At least 400 are dead and more than 2,000 are injured after an earthquake ravaged Ecuador this weekend, and those numbers are expected to rise as aid agencies make their way into the ruins. It’s being called the worst natural disaster to hit the country since the 1970s—so what can you do? Plenty, it turns out, and you don’t even have to leave your desk to help. Tomnod, a group mapping initiative that scours satellite data to solve real-world problems, is looking for volunteers to identify earthquake-damaged areas for first responders.
The concept is simple: Participants can look at recent satellite imagery to identify and tag things like damaged buildings, impassable roads and areas of major destruction. The project is owned by DigitalGlobe, one of the world’s largest providers of high-resolution imagery of Earth. But the initiative is anything but commercial—crowdsourced data will be passed on to aid agencies who can then use it to prioritize their missions and get to the places most in need of help.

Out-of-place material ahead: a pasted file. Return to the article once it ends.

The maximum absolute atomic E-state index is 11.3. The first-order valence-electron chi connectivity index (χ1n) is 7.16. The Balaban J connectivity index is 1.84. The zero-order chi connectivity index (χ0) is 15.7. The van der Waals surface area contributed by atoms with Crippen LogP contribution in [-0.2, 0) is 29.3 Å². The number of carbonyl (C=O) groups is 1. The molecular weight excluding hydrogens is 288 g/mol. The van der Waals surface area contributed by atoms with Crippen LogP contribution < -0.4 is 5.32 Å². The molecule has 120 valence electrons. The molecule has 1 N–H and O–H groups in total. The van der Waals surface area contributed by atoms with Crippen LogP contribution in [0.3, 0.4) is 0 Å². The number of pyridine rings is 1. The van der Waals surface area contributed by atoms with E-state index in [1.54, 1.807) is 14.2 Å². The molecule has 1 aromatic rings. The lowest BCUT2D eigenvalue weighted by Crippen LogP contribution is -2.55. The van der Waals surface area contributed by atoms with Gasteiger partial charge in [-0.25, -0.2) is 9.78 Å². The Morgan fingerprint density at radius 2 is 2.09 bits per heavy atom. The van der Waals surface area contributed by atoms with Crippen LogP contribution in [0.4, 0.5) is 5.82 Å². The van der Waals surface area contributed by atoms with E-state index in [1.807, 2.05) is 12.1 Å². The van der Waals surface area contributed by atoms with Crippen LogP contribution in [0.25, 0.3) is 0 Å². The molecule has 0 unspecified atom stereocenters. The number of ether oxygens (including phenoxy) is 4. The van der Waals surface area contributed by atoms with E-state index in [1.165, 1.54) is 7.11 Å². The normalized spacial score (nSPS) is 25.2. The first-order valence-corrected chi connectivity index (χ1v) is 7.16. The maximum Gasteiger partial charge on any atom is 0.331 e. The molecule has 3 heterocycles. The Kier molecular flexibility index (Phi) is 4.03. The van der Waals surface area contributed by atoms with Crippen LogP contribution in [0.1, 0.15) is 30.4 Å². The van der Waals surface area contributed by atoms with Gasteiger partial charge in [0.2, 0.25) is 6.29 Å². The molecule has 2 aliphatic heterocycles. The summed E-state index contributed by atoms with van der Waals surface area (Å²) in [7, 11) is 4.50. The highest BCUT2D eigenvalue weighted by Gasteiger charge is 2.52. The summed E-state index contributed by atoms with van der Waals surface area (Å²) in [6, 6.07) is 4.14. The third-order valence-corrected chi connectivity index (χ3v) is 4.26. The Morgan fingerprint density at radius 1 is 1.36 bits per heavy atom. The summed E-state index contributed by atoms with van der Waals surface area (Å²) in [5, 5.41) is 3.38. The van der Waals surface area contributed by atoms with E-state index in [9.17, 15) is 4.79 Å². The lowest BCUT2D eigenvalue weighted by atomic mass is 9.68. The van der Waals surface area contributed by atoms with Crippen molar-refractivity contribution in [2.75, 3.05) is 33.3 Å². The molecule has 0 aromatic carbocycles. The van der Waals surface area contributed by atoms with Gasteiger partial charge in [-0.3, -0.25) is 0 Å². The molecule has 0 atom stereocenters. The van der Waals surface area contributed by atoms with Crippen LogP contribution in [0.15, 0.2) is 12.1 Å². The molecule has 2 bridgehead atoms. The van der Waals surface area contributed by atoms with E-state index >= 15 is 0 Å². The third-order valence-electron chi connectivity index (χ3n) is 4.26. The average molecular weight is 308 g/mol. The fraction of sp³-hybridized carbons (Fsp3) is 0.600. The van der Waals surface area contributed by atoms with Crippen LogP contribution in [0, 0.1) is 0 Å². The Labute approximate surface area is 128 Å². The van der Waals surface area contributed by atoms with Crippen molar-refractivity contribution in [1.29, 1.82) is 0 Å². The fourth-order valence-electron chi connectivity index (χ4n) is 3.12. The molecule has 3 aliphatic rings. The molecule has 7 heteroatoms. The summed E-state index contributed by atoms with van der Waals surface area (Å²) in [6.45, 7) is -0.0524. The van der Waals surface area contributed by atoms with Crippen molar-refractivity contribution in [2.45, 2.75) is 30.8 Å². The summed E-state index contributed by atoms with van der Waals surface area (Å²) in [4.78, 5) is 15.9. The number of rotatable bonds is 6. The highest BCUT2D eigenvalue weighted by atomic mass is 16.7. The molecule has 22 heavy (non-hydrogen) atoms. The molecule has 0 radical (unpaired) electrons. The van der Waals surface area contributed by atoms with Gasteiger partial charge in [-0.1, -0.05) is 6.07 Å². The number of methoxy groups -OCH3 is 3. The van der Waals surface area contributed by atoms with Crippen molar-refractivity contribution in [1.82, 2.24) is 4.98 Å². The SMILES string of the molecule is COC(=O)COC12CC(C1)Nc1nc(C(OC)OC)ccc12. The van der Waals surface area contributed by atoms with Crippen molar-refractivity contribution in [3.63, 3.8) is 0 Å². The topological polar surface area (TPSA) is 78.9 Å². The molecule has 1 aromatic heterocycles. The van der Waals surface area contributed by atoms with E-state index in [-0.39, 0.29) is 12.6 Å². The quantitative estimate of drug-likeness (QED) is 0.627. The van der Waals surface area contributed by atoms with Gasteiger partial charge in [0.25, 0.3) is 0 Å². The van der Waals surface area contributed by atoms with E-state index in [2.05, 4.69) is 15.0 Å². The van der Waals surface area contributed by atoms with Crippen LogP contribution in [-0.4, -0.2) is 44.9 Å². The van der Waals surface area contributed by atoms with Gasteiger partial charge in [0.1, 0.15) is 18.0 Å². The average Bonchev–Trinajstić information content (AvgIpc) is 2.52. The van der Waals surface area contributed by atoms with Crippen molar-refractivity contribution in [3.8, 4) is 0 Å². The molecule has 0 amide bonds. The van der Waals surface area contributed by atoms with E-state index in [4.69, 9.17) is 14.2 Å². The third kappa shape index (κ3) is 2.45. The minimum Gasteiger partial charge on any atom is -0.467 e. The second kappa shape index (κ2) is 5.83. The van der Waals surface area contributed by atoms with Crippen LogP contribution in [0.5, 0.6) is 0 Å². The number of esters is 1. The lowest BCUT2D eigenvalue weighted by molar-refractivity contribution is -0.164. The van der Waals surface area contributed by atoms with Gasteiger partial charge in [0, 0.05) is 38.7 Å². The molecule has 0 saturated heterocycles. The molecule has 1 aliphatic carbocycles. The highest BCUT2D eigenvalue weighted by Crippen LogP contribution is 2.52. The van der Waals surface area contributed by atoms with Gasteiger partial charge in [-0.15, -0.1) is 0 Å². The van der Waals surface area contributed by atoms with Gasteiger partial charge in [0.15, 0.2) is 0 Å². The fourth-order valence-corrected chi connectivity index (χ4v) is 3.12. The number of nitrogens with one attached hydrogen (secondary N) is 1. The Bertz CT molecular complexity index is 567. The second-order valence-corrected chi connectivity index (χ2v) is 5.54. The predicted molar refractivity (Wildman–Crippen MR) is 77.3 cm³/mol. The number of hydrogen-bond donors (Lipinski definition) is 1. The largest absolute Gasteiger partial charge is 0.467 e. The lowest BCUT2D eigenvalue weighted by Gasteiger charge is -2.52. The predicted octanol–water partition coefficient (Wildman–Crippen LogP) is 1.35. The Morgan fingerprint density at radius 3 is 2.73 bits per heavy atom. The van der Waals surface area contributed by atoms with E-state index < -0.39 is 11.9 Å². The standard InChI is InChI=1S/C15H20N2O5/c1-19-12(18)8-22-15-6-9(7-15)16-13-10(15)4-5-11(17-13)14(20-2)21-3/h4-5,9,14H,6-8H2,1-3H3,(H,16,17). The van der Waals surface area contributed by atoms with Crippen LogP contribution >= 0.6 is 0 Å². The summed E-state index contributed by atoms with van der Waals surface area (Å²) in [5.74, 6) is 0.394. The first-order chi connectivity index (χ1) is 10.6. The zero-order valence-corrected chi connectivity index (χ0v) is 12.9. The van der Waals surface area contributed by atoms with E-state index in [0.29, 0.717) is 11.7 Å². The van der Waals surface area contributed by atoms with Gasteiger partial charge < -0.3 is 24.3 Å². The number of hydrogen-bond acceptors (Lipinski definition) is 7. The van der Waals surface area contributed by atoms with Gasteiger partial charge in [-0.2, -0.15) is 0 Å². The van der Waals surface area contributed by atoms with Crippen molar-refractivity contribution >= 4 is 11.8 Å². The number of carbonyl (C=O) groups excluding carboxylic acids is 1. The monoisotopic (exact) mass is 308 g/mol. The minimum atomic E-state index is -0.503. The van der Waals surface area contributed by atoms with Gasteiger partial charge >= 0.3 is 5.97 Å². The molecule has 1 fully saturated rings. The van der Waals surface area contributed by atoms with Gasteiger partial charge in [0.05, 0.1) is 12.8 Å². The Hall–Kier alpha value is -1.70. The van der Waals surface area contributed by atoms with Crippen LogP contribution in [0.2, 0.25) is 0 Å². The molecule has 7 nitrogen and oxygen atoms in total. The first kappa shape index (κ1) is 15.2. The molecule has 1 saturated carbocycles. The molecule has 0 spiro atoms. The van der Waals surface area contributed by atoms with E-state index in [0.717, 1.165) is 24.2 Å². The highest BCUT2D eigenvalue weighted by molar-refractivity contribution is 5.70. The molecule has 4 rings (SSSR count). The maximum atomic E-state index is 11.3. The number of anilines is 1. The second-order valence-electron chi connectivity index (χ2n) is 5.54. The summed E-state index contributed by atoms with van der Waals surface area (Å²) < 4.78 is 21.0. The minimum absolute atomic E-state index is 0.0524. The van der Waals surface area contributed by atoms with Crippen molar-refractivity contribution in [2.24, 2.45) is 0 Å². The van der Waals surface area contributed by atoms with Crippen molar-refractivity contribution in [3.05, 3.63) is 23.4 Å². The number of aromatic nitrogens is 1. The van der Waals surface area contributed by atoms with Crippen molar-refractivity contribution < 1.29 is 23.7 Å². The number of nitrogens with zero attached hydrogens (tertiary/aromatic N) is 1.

This isn’t the first time Tomnod has mobilized map-reading individuals around the world to help people in need. In 2012, volunteers helped the UN map the locations of thousands of Somalian refugees in just a matter of hours, and in 2014, they mobilized a virtual (and unsuccessful) search party during the hunt for Malaysia Airlines Flight 370.
It turns out that mapping is a great way to get services to people in need, whether it’s done on the ground or from afar. As Lou Del Bello writes for SciDevNet, humanitarian workers can use satellite imagery for everything from figuring out how best to distribute funds to predicting violence.
For now, the biggest priority in Ecuador is simply figuring out who needs help. The 7.8 magnitude quake took place off the west coast of the country, but its effects are being seen throughout the country. Entire towns have been decimated by the event and its aftershocks, prompting Ecuadorean president Rafael Corra to estimate that rebuilding the country will cost billions of dollars, as Al Jazeera reports.
In a less connected past, people really were powerless to help unless they donated money to humanitarian response efforts or made their way to stricken areas themselves. But in a digitally connected world, there are other options, some of which are as easy as looking at a few maps. The gesture may be small, but every tag helps—even if you never leave your seat.